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Writer's Resources

As a writer, I spend a lot of time working to get my books published, and I’ve found several different websites with information to help me reach that mark. As a former college professor, I'm used to sharing everything I learn with my students, so I’ve decided to add a page to this website, filled with the links that I find useful.
 

The Library of Illumination includes a lot of references to books and characters, and it helps to know which of those are in the public domain, so that I can use them without worrying about copyright issues. I usually research public domain books on Authorama or with the help of Project Gutenberg.

Sometimes finding copyright information is not that easy, especially when it involves work from other countries. I've used this Wikipedia site to help me determine if foreign rights are expired.

Since I like to independently publish a lot of my work, I've got an account at the U.S. Copyright Office.

Which means I buy ISBNs and barcodes from Bowker.

I publish ebooks on Kindle and Smashwords.

And when I'm ready for print, I've set up an account at Lightning Source.

A lot of information at the following links is free, however, some sites require a paid subscription. But all of it can be helpful to novelists like myself, as well as non-fiction writers and memoirists.

I’m starting with the most obvious: a dictionary. True, WORD and programs like it have their own spell check dictionaries. But sometimes, you need a second opinion and I’ve found this Merriam Webster Dictionary to be invaluable.

A while we’re on the subject of dictionaries, I also like to use Rhyme Zone when I’m writing parodies or rhymes. I use it a lot. If the word you’re looking for is in another language or you need a translation: Google Language Tools is very helpful. If you just want to get in touch with other writers, try forums like the one at AbsoluteWrite.com. And, one of the best is at Backspace. It’s like a bible for writers.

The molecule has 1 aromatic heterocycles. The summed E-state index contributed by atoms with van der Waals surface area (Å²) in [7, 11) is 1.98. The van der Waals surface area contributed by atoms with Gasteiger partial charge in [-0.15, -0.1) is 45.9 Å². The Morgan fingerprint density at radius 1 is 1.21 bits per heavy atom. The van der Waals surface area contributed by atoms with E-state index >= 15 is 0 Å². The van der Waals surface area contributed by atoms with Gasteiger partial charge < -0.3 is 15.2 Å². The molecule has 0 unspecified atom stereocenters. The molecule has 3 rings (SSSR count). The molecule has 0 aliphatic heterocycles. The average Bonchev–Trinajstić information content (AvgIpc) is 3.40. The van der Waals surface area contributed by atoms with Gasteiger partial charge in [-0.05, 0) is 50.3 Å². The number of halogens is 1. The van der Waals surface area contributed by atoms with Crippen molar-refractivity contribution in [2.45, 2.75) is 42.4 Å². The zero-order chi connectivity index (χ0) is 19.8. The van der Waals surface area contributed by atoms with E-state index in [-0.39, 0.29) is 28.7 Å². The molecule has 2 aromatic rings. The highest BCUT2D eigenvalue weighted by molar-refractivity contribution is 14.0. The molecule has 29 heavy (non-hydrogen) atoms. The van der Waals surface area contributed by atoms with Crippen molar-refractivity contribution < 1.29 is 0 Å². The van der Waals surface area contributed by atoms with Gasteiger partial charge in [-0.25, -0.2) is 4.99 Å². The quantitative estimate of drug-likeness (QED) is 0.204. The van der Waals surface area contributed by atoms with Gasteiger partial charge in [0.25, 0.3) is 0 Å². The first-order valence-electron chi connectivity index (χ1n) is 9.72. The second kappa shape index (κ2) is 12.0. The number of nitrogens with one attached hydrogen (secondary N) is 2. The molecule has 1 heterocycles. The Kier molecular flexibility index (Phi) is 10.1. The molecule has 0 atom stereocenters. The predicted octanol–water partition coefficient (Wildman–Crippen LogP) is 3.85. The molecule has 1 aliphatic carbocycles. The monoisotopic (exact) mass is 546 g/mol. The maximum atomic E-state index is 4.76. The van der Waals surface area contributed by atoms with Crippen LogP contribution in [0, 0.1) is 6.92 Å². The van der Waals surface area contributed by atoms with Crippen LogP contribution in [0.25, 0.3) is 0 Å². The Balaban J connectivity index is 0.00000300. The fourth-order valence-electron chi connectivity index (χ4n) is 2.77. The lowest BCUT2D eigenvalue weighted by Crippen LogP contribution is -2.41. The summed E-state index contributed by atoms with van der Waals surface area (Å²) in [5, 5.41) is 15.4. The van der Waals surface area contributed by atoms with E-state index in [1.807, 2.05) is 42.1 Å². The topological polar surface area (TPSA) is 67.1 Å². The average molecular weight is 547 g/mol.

Maybe, you’re not quite sure what to include in your synopsis. This page at The Fiction Writer’s Connection may help you out. It also has a page on how to write a query letter as well as a lot of other interesting stuff.

And if you’re ready to find an agent, there are plenty of sites to help you research potential ones before sending out query letters. All literary agents are not equal. You’ll want to find ones who are experienced in selling the genre of book that you’ve written. One way to do that easily is at Agent Query. Just select your fiction or nonfiction genre on the left side of the page and click the Quick Search button. Names of agents who handle that genre will appear on the write. You can click on the Full Profile icon to make sure they’re accepting queries and to see who prefers email or snail mail. Full Profiles may also contain recent deals and other detailed information.

If you want to find out who represents your favorite author, try Query Tracker and click on the section for who represents whom.

There are other ways to check out agents. Members of The Association of Authors’ Representatives is a good way to start, but there are good agents who are not members, so keep an open mind and do some research. Another great agent research tool is Preditors and Editors, to see if an agent is on the up-and-up. P & E will tell you whom to avoid and who’s recommended, based on feedback they’ve received.

I also chose to pay for a subscription to Publishers Marketplace. In return I get a weekly email telling me what the latest deals are, like:

David Fuller's SWEETSMOKE, a historical novel about a slave on a tobacco plantation in Virginia, whose quest for retribution for the murder of a free black woman leads him to Antietam, on the eve of the greatest, bloodiest battle of the Civil War, based on eight years of research, to Leslie Wells at Hyperion, in a major deal, in a pre-empt, by Deborah Schneider at Gelfman Schneider (NA)

The same site has a key to help interpret how good a deal it really is:<

"nice deal" $1 - $49,000 
 "very nice deal" $50,000 - $99,000 
 "good deal" $100,000 - $250,000
 "significant deal" $251,000 - $499,000
 "major deal" $500,000 and up

So I now know Deborah Schneider sewed up a “major deal” for David Fuller.

Of course, if you want to know something about everything, read the archives at Miss Snark. They’re informative as well as entertaining.

These are great sites and I’ll be adding more to the Writers’ Resources page as I stumble upon them. And if you have some sites you often rely on, just click on the email button on my navigation bar and I’ll share them with the writing community.